In the world of startups, we continue to hear complaints about lack of funding. Most startups ignore the fact that the venture capital world is a marketplace. It’s not quite as efficient as some markets, like the public market, because it’s driven by a manual effort to source, vet, and fund companies (the great promise of crowdfunding platforms is to change this dynamic). But an entrepreneur plagued by lack of funding opportunities should consider a simple truth: some piece of their pitch (idea, market, talent) has no market in the investment community.
I recently attended the Association of University Technology Managers Conference in San Diego, where there were ongoing conversations about the desperate need for gap funding (investments to “bridge the gap” between research grants and Series A venture rounds). Of course, these seed rounds (venture capital by any other name…) still require significant vetting. Once the technology, IP, markets, etc. are vetted, what do investors turn to when making a decision? Talent. It comes down to the track record of the management team’s ability to execute. Typically, a university-based startup team does not have a track record as entrepreneurs. So VCs are hesitant to invest—hence, the lack of gap funding arises.
The “right” management team with the “right” idea will always attract capital. Capital is never the carte blanche answer to why startup ecosystems fail—or succeed—to develop and grow. Capital is transportable and capital is smart. Investment decisions are ALWAYS about the people. Universities are doing a great job of providing training (startup bootcamps and the like) to help train technical talent on the “business model” side of developing a startup. But it’s almost impossible to train against a lack of real world experience. I am trained as a Civil Engineer, and in college I learned structural engineering. They didn’t entrust me to design a bridge right after I graduated. I first worked under an experienced engineer to learn, then they let me design under close supervision, and then eventually I was allowed to design under governance of a licensed professional. This may feel old school to some, but it takes time for people to develop—and, in turn, for ecosystems to develop.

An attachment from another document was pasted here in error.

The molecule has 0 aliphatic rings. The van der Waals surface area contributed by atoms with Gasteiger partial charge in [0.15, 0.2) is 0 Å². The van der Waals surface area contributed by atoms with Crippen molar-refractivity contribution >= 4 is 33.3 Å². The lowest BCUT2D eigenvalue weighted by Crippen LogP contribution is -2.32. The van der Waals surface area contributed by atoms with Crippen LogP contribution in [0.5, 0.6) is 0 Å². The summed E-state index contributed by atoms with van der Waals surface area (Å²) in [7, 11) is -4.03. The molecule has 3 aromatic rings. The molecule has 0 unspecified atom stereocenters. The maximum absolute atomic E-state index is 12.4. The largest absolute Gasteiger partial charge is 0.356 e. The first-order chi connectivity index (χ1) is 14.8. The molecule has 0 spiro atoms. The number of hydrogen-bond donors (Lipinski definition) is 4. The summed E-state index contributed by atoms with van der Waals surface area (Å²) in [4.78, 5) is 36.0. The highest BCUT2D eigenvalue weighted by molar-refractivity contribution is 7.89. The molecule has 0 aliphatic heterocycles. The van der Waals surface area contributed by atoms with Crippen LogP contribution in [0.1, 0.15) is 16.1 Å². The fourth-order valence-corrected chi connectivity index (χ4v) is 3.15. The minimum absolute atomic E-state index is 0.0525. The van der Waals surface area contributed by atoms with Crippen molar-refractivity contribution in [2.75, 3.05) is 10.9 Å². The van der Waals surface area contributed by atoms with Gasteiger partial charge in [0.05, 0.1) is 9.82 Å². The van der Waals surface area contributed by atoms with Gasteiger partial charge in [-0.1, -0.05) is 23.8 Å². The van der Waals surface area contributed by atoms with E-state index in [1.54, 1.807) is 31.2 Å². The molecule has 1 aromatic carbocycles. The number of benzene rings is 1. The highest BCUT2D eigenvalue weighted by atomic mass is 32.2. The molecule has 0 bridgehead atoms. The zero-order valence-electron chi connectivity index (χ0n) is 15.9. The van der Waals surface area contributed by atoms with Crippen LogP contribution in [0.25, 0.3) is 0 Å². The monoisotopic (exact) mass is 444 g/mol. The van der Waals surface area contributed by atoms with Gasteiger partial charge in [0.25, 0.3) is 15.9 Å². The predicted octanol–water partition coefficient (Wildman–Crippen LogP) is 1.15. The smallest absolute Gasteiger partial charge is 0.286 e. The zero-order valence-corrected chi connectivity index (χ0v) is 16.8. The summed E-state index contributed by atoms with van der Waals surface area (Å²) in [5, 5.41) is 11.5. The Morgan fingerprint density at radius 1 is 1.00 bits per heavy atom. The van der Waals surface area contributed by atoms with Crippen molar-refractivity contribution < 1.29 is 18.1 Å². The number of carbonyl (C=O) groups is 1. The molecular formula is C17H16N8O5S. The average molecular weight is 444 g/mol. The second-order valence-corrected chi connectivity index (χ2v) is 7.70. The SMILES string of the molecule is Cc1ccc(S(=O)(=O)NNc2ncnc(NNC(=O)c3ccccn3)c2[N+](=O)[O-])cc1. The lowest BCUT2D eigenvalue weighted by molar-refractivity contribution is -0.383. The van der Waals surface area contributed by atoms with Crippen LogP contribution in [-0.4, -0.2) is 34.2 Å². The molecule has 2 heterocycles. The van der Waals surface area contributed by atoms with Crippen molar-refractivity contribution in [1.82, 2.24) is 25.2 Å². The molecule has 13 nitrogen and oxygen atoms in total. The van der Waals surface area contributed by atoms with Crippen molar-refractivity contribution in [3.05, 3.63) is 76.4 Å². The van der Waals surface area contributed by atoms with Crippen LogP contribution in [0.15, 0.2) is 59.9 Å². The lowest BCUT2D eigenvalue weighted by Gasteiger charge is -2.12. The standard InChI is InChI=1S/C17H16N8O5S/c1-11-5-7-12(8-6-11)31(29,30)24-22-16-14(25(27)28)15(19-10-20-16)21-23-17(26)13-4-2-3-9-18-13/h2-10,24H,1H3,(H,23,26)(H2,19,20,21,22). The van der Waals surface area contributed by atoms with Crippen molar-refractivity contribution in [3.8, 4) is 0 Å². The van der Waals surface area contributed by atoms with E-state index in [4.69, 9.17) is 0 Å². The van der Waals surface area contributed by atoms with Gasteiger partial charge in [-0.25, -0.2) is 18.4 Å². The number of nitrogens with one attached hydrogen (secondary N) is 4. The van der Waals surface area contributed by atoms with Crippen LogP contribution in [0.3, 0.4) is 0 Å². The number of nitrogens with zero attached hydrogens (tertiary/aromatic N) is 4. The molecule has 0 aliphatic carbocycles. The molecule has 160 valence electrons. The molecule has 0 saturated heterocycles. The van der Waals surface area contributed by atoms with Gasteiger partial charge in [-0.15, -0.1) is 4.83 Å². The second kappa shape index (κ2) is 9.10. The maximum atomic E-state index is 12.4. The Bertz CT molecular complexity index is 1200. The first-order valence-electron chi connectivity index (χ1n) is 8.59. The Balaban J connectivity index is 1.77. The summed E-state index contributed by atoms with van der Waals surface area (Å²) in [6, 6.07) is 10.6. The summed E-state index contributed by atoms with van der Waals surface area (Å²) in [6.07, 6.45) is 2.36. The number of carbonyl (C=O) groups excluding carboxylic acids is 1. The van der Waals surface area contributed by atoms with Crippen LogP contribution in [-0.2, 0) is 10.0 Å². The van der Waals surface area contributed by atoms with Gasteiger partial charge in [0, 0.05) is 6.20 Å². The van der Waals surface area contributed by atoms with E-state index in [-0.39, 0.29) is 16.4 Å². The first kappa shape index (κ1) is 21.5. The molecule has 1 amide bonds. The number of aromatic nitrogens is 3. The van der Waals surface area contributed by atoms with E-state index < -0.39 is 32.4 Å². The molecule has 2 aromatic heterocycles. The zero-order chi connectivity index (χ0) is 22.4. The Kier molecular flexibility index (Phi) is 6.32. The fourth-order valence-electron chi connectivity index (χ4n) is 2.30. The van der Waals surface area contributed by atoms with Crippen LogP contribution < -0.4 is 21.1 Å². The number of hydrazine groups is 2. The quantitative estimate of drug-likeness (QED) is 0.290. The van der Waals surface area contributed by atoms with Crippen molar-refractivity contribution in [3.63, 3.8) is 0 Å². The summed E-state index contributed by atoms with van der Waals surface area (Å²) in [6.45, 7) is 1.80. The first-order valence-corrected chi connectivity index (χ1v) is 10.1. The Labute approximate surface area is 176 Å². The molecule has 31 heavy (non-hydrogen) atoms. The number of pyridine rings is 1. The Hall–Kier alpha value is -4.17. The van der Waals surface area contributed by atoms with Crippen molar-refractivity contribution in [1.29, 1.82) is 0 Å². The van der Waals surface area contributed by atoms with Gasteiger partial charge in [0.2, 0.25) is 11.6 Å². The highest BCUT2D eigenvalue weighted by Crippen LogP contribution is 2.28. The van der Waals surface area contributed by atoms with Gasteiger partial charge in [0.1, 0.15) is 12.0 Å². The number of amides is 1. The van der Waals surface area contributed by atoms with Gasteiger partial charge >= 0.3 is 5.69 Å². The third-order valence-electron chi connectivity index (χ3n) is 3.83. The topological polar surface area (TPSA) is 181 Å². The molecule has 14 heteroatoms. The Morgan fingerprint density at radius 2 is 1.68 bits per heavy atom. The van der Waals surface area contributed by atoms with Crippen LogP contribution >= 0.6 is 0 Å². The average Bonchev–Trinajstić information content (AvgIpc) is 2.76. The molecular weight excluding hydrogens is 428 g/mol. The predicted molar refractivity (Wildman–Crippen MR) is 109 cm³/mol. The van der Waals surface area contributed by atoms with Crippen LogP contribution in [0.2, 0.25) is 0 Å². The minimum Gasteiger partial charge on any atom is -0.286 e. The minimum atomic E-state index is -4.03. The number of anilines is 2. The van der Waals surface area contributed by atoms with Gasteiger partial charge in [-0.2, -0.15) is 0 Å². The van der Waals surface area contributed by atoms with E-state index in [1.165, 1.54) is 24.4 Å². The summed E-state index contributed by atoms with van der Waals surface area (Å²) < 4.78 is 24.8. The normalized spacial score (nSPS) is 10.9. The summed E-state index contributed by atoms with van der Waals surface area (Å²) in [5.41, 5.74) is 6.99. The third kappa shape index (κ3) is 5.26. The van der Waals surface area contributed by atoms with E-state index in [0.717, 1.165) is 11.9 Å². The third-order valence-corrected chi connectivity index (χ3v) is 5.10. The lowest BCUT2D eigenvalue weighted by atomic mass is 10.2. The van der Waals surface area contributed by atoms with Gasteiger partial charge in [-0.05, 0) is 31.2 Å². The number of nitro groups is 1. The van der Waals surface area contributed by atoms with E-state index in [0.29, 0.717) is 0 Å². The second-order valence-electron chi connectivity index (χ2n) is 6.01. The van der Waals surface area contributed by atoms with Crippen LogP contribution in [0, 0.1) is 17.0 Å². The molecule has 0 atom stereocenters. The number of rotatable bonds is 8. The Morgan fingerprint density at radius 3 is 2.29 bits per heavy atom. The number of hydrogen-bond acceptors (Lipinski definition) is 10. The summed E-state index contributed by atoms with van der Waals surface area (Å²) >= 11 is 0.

What’s the answer, then, for university-based startups? If you need gap funding, you need gap management. Period. This means training under a startup management team of serial entrepreneurs with proven track records. Technical founders are not CEOs. MBA CEO-types won’t be much help either. Deep IP requires hands-on development, of the product and the people. If your idea is solid, and you’re struggling to find investors, then the problem might be the leadership. A good starting point for self-evaluation is 8 Traits of an Investable Startup CEO.
Oh, and by chance if you actually did convince someone to invest in your company and you don’t meet those eight traits, consider joining a CEO Peer Group to hack your learning curve before your investors figure it out. Your Board of Directors exists to help the company and provide governance for investors; they are not your mentors or your peers. There are a lot of CEO Peer Groups out there; some are good and some are not. Contact me if you want a recommendation. Whichever route you take, make a commitment to invest in yourself before expecting anyone else to do so.